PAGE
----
The Cumaean Sibyl – A Priestess
These Greeks used a local variant of the Greek alphabet; the Euboean alphabet which later developed into the Latin alphabet and became the world’s most widely used phonemic script. It was first adopted and modified by the Etruscans in 800 to 100 BC and later by the Romans in 300 -100 BC.
The Cumaeon Sibyl was known to be a priestess who presided over the Apollonian oracle at Cumae, the first Greek colony situated near Naples, Italy. Sibyl word is derived from the ancient Greek word sibylla which means prophetess.
It is said that there are many sibyls in different areas throughout the ancient world and due to the importance of the Cumaean Sibyl in the legend of early Rome as in Virgil’s Aeneid VI and also due to her proximity to Rome, the Cumaean Sibyl came to be very popular among the Romans.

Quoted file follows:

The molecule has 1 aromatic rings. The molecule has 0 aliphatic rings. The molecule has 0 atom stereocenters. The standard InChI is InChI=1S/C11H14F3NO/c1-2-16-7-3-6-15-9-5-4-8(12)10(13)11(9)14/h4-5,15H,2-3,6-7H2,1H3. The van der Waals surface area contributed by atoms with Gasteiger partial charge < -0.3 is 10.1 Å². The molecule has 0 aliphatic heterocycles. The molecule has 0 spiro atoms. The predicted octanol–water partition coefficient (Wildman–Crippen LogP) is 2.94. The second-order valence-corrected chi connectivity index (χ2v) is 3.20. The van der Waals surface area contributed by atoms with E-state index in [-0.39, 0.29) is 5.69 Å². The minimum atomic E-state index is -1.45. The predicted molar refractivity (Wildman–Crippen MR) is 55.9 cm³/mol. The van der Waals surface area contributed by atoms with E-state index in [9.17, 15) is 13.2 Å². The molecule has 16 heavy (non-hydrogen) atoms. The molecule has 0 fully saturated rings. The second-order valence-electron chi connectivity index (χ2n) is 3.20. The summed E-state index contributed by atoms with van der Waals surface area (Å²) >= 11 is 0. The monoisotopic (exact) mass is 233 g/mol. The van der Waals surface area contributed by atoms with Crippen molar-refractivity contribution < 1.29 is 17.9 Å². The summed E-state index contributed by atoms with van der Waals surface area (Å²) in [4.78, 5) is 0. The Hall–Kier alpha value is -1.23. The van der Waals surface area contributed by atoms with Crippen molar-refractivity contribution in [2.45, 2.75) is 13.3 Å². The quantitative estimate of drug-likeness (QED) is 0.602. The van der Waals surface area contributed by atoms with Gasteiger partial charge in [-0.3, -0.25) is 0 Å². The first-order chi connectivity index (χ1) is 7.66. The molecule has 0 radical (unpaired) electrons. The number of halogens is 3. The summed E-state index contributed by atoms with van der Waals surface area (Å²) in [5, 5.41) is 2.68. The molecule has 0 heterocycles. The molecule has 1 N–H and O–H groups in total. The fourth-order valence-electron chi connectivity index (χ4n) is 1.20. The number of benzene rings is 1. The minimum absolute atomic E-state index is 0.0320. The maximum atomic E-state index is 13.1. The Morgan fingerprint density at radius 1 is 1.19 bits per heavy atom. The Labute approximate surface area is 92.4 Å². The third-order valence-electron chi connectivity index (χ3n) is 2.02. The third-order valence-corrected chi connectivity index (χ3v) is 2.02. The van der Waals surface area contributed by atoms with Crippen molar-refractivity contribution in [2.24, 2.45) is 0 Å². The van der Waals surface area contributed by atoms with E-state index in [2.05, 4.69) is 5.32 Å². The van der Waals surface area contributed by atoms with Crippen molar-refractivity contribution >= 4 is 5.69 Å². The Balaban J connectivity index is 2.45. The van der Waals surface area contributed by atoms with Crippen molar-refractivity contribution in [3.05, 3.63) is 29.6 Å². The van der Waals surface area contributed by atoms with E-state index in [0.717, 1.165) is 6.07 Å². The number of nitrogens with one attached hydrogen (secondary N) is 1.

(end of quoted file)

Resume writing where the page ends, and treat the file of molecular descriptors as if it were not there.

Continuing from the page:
Powerful Dominating Presence
There are several other names for the Cumaean Sibyl besides the Herophile of Pausania and Lacantius or the Aeneid’s Deiphobe, daughter of Glaucus, Amaltheia, Demophile or Taraxandra which are all portrayed in different references.
Rock/Sanctuary Carved from Huge Rock
According to Herodotus, the Erythraean Sibyls from modern day Turkey was famed among the Greeks and was the oldest Hellenic oracle while the Sibyls of Dodona most probably dating to the second millennium BC was favoured in the east.
According to the epic, these ancient texts relate about what the Aeneas and the men accompanying him felt and what the ancient people felt when they approached the cave of the prophetess.
Owned Nine Books of Prophecies
The earliest of the Sibyls was believed to be residing at Cumae and according to traditions, owned nine books of prophecies. When the Roman King Targuin was interested in purchasing her books, he was hesitant due to her high price she had quoted.
The Cumae is most famous as the seat of the Cumaean Sibyl and her sanctuary is presently open for tourist.